Review: Doctor Who: AudioGo Classic Novels: The Stones of Blood

By David Fisher

Read by Susan Engel and John Leeson

AudioGo, out now

The quest for the third segment of the Key to Time takes the Fourth Doctor and Romana to Bodcome Moor, and the mysterious stone circle known as the Nine Travellers…

An oddity for the AudioGo range this – a completely new novelisation of a Tom Baker story. Original TV writer David Fisher has made no bones about his dissatisfaction with Terrance Dicks’ 1979 version of his tale, and has taken this opportunity to pen his own account. Those who’ve read his novelisations of The Leisure Hive and The Creature from the Pit will know what to expect: some sub-Douglas Adams gazeteer work, and a temptation to intrude into his characters’ thoughts at the most inopportune moments, thus losing any pace from a scene.

The Stones of Blood isn’t as bad as the novel of The Creature… Fisher begins promisingly by setting the historical scene, but then we get a history of the Manor and later an Appendix (mid-book!) about the origins of the Megara, both of which state information which is then revealed in the ordinary narrative, as it was on screen. There are also some well-intentioned attempts to flesh out the minor characters, such as the doomed acolyte Martha, and the two hikers, some of which work better than others (too many characters have Daddy issues in this novel!) Where Fisher’s additions are more successful is in his treatment of Romana (apart from one very odd simile that she uses about a Sumo wrestler which negates half the “I don’t understand Earth things” that characterise the rest of her musings), and some of the logical gaps in the Megara’s actions.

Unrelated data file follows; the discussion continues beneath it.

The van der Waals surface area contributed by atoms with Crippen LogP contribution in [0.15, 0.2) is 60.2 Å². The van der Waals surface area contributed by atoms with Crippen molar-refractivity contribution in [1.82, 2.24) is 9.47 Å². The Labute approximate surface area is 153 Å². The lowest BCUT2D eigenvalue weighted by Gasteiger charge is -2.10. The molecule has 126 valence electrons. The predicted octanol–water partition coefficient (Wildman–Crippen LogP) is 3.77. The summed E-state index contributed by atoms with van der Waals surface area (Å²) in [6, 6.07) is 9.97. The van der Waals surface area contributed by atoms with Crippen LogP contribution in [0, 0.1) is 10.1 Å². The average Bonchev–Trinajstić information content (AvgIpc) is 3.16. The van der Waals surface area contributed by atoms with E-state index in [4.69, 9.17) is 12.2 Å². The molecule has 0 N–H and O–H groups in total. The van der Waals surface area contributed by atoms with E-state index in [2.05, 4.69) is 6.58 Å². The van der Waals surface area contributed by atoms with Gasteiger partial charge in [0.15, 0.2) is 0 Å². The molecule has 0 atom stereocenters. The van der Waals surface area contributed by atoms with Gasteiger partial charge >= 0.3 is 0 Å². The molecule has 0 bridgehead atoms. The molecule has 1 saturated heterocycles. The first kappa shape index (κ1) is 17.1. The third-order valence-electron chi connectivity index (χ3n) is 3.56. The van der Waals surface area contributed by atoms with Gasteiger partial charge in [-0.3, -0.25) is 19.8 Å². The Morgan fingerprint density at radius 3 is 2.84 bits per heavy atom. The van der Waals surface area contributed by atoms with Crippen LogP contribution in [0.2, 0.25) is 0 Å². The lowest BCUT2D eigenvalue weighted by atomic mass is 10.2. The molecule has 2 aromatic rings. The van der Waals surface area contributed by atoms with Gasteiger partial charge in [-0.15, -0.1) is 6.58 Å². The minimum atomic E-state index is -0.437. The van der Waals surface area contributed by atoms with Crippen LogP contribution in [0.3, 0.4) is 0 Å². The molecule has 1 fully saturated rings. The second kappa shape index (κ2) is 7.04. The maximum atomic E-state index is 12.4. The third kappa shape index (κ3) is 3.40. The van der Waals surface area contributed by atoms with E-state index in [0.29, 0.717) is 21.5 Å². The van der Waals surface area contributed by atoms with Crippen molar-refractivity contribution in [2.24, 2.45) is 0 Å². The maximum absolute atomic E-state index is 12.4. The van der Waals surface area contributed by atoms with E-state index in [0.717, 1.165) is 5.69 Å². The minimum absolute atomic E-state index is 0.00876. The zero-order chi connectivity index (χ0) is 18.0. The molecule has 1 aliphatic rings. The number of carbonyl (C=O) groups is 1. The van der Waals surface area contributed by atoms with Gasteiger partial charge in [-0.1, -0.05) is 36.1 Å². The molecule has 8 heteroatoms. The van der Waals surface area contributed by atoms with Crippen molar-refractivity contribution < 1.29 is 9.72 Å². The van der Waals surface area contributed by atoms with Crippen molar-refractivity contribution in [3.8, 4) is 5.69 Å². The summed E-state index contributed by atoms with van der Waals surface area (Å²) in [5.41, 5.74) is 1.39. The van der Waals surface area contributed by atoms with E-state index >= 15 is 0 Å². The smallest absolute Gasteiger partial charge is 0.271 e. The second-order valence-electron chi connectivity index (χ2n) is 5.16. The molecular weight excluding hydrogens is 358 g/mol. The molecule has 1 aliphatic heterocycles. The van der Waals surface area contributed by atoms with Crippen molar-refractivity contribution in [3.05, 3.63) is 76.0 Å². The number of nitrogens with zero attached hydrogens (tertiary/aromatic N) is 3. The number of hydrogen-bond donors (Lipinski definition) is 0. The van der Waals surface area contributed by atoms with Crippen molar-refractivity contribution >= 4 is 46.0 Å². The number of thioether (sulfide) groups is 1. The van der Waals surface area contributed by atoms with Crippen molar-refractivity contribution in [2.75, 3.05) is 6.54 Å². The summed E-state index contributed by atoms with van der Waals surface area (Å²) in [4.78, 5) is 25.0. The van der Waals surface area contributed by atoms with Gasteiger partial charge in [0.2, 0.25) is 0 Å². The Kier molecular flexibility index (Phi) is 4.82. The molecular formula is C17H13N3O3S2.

Susan Engel (the original Miss Fay) does a good job, with clearly distinguishable voices for the main protagonists, even if her Doctor is a little too gruff on occasion, while Leeson does his usual fine job as K-9. The music veers more towards Murray Gold than Dudley Simpson, but that’s to be expected in contemporary releases.

Verdict: Certainly running a lot longer than a reading of Uncle Terrance’s version, this could have done with a little more editing, but gives a new slant on a classic story.  6/10

Paul Simpson

Click here to buy Doctor Who: The Stones of Blood from


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